"No person transported by the owner or operator of a motor vehicle as his guest without payment for such transportation shall have a cause for damages against such owner or operator for injuries, death or loss, in case of accident, unless such accident shall have been intentional on the part of the said owner or operator or caused by his intoxication or his reckless disregard of the rights of others."
It is not contended that the accident was intentional or that respondent Purdum was intoxicated. Appellant contends that there was sufficient evidence to go to the jury on the question of the liability of respondent Purdum on the theory that he acted in reckless disregard of the rights of others. In Foberg v. Harrison, 71 Idaho 11, at page 16, 225 P.2d 69, at page 71, we redefined the term "reckless disregard" as follows:
"The term `reckless disregard' as used in said section means an act or conduct destitute of heed or concern for consequences; especially foolishly heedless of danger, headlong rash; wanton disregard, or conscious indifference to consequences."
We have followed this definition of the term "reckless disregard of the rights of others" as used in our guest statute in the later cases of Mason v. Mootz, 73 Idaho 461, 253 P.2d 240; Riggs v. Roberts, 74 Idaho 473, 264 P.2d 698; Loomis v. Church, 76 Idaho 87, 277 P.2d 561. In Mason v. Mootz, supra, after recognizing that in a guest case the burden is on the plaintiff to prove that the accident was caused by conduct on the part of the defendant amounting to reckless disregard and that proof of ordinary negligence is not sufficient, we further said [ 73 Idaho 461, 253 P.2d 243]:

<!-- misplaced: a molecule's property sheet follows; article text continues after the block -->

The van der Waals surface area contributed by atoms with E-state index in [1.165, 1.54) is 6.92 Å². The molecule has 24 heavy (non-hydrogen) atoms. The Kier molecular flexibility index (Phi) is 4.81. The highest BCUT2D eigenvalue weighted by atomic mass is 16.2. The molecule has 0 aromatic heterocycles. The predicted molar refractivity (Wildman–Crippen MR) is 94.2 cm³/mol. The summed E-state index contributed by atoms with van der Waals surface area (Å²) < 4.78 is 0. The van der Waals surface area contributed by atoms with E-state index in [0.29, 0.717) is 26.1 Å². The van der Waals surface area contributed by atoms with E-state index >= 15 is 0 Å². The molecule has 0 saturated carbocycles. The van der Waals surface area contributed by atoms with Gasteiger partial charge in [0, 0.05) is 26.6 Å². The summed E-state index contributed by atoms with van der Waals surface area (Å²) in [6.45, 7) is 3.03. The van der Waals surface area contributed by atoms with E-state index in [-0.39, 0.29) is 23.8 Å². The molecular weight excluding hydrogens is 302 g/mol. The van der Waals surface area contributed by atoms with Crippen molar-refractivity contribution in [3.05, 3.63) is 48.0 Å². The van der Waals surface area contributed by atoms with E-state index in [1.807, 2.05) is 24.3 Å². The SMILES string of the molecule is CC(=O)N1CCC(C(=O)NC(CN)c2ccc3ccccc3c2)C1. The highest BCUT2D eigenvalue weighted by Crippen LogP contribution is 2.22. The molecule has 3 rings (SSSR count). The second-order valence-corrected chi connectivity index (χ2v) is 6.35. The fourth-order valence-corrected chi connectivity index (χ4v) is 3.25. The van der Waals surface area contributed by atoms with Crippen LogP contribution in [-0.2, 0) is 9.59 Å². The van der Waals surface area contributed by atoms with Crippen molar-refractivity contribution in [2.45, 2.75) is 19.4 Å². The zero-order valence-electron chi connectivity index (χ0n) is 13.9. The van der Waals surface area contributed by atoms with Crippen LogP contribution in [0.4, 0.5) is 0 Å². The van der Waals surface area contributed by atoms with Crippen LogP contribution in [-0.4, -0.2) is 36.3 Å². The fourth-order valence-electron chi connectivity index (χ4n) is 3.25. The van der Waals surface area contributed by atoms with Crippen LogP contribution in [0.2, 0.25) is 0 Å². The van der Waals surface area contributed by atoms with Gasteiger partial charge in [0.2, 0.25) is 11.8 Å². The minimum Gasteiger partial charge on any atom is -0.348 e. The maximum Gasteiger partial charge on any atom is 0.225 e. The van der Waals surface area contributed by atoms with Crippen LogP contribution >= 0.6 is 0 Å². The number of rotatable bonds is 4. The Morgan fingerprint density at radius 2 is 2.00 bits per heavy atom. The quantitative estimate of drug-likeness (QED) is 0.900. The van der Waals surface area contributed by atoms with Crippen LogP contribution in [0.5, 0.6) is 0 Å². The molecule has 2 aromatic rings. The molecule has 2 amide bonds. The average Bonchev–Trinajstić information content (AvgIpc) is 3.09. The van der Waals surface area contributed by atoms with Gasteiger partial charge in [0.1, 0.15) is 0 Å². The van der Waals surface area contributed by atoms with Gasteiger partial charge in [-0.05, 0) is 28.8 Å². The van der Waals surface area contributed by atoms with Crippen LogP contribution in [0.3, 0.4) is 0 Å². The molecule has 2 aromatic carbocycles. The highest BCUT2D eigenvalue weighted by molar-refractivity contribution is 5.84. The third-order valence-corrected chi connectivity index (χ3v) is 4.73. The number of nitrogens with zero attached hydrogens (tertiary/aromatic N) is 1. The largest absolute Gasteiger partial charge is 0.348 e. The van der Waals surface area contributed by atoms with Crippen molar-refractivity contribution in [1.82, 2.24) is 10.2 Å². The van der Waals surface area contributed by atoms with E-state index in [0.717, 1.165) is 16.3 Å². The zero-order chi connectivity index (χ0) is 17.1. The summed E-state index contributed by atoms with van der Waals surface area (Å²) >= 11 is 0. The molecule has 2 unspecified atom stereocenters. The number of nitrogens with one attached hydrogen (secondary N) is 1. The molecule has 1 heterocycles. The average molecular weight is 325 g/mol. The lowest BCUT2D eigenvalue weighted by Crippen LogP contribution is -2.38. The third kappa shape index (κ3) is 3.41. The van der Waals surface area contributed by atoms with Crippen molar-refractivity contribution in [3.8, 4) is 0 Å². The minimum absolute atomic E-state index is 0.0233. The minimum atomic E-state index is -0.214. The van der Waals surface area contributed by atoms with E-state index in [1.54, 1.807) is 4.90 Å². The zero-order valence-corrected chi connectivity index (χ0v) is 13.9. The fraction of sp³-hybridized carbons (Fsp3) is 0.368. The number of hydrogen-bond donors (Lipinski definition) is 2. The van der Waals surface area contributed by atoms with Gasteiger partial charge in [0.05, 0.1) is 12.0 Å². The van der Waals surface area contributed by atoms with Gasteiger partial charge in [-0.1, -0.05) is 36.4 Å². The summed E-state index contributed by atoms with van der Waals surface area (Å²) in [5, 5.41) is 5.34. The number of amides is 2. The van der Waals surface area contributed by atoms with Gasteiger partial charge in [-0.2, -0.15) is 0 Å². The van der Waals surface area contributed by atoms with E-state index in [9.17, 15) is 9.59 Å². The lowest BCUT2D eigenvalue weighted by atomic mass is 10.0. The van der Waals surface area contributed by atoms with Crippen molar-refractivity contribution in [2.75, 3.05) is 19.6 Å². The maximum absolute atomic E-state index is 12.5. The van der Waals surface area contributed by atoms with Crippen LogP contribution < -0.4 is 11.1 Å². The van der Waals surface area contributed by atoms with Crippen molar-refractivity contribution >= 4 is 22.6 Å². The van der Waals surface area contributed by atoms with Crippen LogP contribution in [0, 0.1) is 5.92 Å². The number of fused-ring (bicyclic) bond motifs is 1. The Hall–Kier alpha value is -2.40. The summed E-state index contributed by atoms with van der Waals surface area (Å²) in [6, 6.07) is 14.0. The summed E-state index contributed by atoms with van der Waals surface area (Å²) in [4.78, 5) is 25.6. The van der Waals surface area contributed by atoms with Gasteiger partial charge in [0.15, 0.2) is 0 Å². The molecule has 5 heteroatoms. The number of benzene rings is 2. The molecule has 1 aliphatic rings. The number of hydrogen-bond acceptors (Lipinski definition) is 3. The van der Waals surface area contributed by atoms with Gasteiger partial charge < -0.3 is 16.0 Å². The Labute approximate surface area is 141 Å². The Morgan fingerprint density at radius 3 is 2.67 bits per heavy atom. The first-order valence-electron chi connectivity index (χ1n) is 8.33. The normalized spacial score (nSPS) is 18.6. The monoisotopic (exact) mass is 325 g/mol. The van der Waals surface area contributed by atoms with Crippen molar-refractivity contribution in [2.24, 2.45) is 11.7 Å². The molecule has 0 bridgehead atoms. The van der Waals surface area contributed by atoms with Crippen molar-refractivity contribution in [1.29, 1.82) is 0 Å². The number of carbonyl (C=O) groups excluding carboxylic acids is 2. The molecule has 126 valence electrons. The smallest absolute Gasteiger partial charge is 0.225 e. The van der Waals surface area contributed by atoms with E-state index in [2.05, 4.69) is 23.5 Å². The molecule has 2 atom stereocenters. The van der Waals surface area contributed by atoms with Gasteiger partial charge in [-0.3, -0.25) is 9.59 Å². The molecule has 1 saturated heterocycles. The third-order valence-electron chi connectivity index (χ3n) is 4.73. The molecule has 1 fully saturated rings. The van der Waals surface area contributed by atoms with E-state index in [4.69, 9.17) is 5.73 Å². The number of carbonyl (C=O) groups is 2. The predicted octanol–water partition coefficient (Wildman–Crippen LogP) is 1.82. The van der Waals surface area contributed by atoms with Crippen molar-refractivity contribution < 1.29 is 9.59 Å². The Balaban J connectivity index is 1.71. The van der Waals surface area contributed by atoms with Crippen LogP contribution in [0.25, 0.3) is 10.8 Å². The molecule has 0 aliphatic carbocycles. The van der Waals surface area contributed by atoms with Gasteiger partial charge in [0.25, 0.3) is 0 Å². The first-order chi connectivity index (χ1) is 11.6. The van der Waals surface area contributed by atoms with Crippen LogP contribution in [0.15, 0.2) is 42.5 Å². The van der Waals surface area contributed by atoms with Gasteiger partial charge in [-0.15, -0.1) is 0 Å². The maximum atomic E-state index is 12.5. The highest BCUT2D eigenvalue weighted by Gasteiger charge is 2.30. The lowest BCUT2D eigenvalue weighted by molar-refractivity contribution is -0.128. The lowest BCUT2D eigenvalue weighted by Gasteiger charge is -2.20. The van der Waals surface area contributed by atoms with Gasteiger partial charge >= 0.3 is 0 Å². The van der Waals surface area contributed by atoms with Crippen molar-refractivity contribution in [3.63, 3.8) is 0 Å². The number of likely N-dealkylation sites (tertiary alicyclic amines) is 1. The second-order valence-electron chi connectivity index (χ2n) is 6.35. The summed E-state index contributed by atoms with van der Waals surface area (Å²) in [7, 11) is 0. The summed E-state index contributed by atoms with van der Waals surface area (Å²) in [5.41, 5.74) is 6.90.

"It must be remembered that reckless disregard, within the meaning of the guest statute, requires proof of an absence of heed or concern for consequences, a heedlessness of danger, a `wanton disregard, or conscious indifference to consequences.' This implies a consciousness of danger and a willingness to assume the risk, or an indifference to consequences. There is nothing to indicate that appellant was driving in such manner as to infer an awareness of danger, or an indifference to consequences."
On page 29 of appellant's brief, it is stated:
"We do not attempt to single out any specific act of Purdum's as constituting `reckless disregard'. As we view it, the issue should be considered as a combination of various concurring acts of negligence. While no single act might, in itself, be said to reach the statutory degree, when considered in combination, they might well be considered by a jury to meet the statutory test."
Appellant fails to point out any act or acts of negligence or combination of such acts by respondent Purdum which appellant considers as constituting reckless disregard. The evidence does not disclose that respondent Purdum was driving at a rate of speed which could constitute more than ordinary negligence under the circumstances. His failure to see the potato digger in time to avoid the accident could not be more than ordinary negligence. There is nothing in the record to indicate that respondent Purdum was or should have been conscious of danger and to indicate a willingness on his part to assume the risk, or an indifference to consequences.